Bail process in Houston.
Nothing can happen until a person has been booked and processed into a jail facility in Houston. At that point, the individual usually learns the amount of bail from a schedule that includes the costs of virtually all misdemeanor crimes and many less serious felonies. The defendant can either decide to pay the bail amount in cash or to contact a relative or loved one to act as a co-signer. For more serious felonies, the bail amount isn't available until after a bond hearing. For the most serious crimes, or for defendants with lengthy criminal records, bail may not be available in Houston.
Types of bail available.
For most defendants, there are three options when it comes to posting bond to be released from jail. They are:
- Cash bond. There are two situations in which a cash bond is used. The first is when a defendant has the money – or can get money from a relative or friend – to pay the entire amount of the bond. Unlike a surety bond, a cash bond must cover the entire bond set in court. The court holds the money while the defendant’s case is active and return the cash as long as the defendant showed up for all court hearings. It does not matter whether the defendant was guilty or not guilty. A second type of cash bond can be required by a judge. It may be ordered when a defendant failed to pay a fine in a previous case or is considered a flight risk.
- Surety bond. Often, defendants are not able to afford cash bonds, or prefer to use their resources to pay for their legal defense. A surety bond is a contract between a bail bond company, the defendant and the court. The bail bond company agrees to put up the entire amount of the bond in exchange for the defendant paying 10 percent of the bond amount up front. As long as the defendant shows up for all court hearings, no additional money is needed. When a defendant misses a court hearing, the bond is forfeited and the agreement requires the defendant – as well as any co-signers – to pay the entire amount of the bond to the court.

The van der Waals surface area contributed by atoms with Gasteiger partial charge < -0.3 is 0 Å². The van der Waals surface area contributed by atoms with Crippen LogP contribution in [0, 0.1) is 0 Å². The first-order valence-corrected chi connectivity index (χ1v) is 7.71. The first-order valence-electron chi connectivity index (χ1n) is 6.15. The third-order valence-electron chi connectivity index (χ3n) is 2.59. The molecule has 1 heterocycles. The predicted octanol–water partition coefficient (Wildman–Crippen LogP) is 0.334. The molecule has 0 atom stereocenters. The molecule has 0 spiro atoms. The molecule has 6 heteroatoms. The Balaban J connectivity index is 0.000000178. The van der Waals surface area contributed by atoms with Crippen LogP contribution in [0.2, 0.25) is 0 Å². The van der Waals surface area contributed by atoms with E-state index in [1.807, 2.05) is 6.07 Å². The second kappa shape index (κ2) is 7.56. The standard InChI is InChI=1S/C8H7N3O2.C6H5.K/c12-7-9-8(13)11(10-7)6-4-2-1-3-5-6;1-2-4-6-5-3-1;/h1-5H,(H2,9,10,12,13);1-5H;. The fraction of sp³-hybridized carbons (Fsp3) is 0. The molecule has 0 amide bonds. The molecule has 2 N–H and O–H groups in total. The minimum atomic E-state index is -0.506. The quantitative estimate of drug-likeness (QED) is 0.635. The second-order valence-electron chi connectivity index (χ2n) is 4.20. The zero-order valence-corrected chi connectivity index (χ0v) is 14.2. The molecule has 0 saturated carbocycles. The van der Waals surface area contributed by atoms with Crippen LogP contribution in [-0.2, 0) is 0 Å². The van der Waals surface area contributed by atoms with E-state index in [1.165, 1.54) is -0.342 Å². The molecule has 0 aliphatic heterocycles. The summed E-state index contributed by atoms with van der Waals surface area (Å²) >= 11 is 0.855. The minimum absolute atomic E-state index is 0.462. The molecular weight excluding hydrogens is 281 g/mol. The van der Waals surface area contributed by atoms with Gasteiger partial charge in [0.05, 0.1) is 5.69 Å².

- Personal recognizance. Often referred to as an OR release, a judge can allow a defendant to be released from jail without putting up any money or security. In general, this only is available in misdemeanor cases and not in cases involving violence or drugs. It is often quite helpful to have an experience criminal attorney argue for an OR release on the behalf of a defendant.
Requirements for co-signers.
The first requirement is to get as much information as possible from the defendant, including the name of the jail, the crime, an arrest number or any other jail identification information. That is necessary to either put up a cash bond or to contact a bail bond company to request a surety bond. Most companies will require that co-signers provide financial information and prove they are established residents of the county. In some cases, collateral – anything from a credit card, to property – may be required depending on the co-signer’s financial situation and the amount of the bond.
Bond costs and time required to post bond.
The time spent in jail waiting to be released on bond depends on a number of factors in Houston. One of the most important factors is where the defendant is being housed. If it is the Houston City Jail, a defendant arrested for a misdemeanor with no complications can be released anywhere from 30 minutes to 2 hours after being arrested. However, the process is more involved in county jails, because there are more inmates. Harris County Jail is one of the largest jails in the country, and criminal lawyers estimate it can often take 24 hours or longer to complete the bail process – longer if a separate bond hearing must be held. The cost for a surety bond in Harris County is 10 percent of the amount of bail. That money is the cost of doing business and is not returned at the end of the case.